[time-nuts] Lady Heather V2.00

Magnus Danielson magnus at rubidium.dyndns.org
Wed Jan 19 00:04:57 UTC 2011

On 01/18/2011 03:08 AM, Tom Van Baak wrote:
>> Come to think of it... it would be fun to see if there is a time-error
>> correlation on location on sky. It would help to indicate multi-path
>> errors and possibly be instructive to identify and mitigate multi-path
>> sources. Could potentially also show the difference of antenna
>> multi-path handling capabilities.
> Magnus,
> If you look at the recent plots for the cheap GPS receiver
> http://www.leapsecond.com/pages/MG1613S/
> you can see some correlation between position error and
> nsv (number of sats) or hdop (which I just added). Or if
> nothing else you see dramatic periodicity in receiver
> operation over 24 hours, as one would expect with GPS.

Actually, just sitting and watching the time-offset of my thunderbolt 
jump around using the less than optimum antenna location during position 
average prooves the point all too well to me. I have a fair idea of how 
it works out anyways.

> Most of the GPSDO we've been talking about over the years
> use a fixed time constant and the excitement and effort goes
> into characterizing what TC to select -- based on the GPS
> engine, the ADEV of the OCXO, the resolution of the phase
> comparator, the ambient temperature range, antenna quality,
> sky view quality, or other environmental factors, etc.
> But it seems to me this is sub-optimal. You can pick a nice
> TC for the best case to be sure. And when you loose GPS
> lock the GPSDO goes into holdover mode. The TC is at the
> heart of how much the 10 MHz output is influenced by the
> GPS receiver vs. the OCXO. In theory you slide the TC to
> 0 and all you get is a rough GPS 1PPS; you slide the TC
> to infinity and you get a fine free-running OCXO. In this
> view holdover mode is really nothing more than a temporary
> pushing of TC to a large (infinity) value.
> So how about running a GPSDO (e.g., TBolt) for many days
> and building up a profile of SVN, Az/El, S/N, NSV, HDOP,
> etc. and correlating any of that to timing error? You measure
> the timing error with accuracy by comparing with external
> (cesium) ref or get measure it approximately by monitoring
> the internal TIC value. Either way you get a profile of good
> times vs. bad times, good sats vs. better sats, good Az/El
> vs. poor Az/El.

Dynamically changing the TC according to the situation is indeed one of 
the tricks you can play.

Another is to learn which Az/El should be avoided and filter out 
satellites in "bad" spots (which Tbolt and many other GPSes allows) such 
that bad multipath spots is avoided... even if the signal strength is good.

If one where able to "hack-in" biases for multipath of sats according to 
their Az/El the multipath could possibly be mitigated and the sat would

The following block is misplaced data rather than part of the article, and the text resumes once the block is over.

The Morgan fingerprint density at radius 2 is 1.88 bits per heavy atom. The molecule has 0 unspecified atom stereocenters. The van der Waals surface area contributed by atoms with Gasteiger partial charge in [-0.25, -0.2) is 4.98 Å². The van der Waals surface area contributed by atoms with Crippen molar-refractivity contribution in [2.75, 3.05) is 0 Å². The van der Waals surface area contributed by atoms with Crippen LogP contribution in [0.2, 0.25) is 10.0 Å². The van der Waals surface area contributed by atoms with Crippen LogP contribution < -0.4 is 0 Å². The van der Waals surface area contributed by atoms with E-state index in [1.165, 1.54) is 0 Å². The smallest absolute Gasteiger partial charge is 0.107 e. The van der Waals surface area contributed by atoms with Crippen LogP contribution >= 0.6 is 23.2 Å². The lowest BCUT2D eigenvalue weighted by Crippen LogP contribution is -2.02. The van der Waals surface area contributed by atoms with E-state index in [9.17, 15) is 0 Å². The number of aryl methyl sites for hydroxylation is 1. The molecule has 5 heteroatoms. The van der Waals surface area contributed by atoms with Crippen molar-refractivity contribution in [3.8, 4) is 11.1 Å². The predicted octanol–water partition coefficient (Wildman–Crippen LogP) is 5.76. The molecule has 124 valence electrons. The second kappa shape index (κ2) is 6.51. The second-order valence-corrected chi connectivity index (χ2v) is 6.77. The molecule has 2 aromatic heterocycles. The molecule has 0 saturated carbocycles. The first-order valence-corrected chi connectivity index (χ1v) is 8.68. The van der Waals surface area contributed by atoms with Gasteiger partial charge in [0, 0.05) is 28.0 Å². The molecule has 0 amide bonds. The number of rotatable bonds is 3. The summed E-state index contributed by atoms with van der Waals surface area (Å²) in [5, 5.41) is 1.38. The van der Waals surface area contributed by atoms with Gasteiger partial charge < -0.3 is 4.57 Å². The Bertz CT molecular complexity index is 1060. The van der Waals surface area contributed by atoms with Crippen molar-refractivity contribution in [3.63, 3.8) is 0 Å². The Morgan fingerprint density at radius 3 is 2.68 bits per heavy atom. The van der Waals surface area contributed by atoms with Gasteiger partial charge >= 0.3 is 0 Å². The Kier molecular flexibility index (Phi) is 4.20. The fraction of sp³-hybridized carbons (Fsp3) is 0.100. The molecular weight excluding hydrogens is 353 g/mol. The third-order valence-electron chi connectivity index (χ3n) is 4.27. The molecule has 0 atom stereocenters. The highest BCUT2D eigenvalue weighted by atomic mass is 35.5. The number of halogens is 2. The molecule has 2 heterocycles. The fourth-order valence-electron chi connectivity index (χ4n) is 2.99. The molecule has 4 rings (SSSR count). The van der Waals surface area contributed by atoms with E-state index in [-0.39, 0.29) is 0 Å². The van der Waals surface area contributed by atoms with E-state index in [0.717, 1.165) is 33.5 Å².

still contribute to reduction of HDOP and friends. If the receiver 
accepts DGPS corrections this would be possible to try. Hmm...

With a good recording of pseudo-ranges, orbits etc. for a sufficiently 
long time multipath, location and time error should separate right out.

You need to combat the systematic effects of multipath first, and best 
way is to do that on the pseudo-range. You need to separate the 
multipath error from the location error in order to reduce effects being 
played as individual sats acceptance and removal plays around with the 
time error outcome. I think that it could be a more fruitful solution. 
Trouble is... the T-bolt doesn't take DGPS corrections.

> You can go one step further and based on packet 0x8F-A7,
> recompute the timing residuals and thus change the weight
> of certain SVN or Az/El combinations (multipath).
> Then, and here's the trick -- you dynamically change the TC
> according to your profile. The TC would be shorter during those
> minutes when you had a high quality GPS fix and the TC would
> be longer during those periods of lesser quality. But the TC is
> no longer a hardcoded constant, it's completely based on past
> history or current indicators. It will vary from rather short to
> very long depending on actual live conditions.

You can achieve better performance by adapting filters, if you have an 
adequate model.

This is all heading towards Kalman filters it seems...

> Holdover would then not be a special case, it would simply be
> when the TC was made large.

Holdover is a special-case in how you recover from it.

> Furthermore, if the default TC was selected for an ideal room
> temperature but the learned/learning profile discovered that
> the temp is changing more rapidly than expected, it simply
> reduces the TC to accommodate this.

It would be one solution... another would be to trim up the D term of a 
PID style compensation. The source of that frequency error is the 
temperature input and not the GPS position/frequency error which the TC 
battles with. TC reduction due to sizeable temperature derivative would 
be possible but really the wrong medicine.

> Thus the GPSDO adapts itself to current conditions, whether
> they are SV related, or sky-view related, or environmental,
> or changes in the OCXO, or OCXO oven, etc.
> This is a general case of those FTS cesium standards fitted
> with accelerometers; as I understand it, when they sensed
> sudden acceleration (shock) they simply shortened the PLL
> TC so the OCXO would remain locked to the Cs signal. When
> all was settled, the TC went long again. Much better than the
> old STC/LTC (short/long time constant) switch on older 5061A.
> Anyway, it seems this would work on a TBolt. I'm not sure how
> many dB of stability you'd gain when all was said and done.

Tbolt has many nice twists to it, but it also lacks some features I 
really would like to see. But there is only one way to learn... hack it 
up and see what kind of performance you get.


More information about the time-nuts mailing list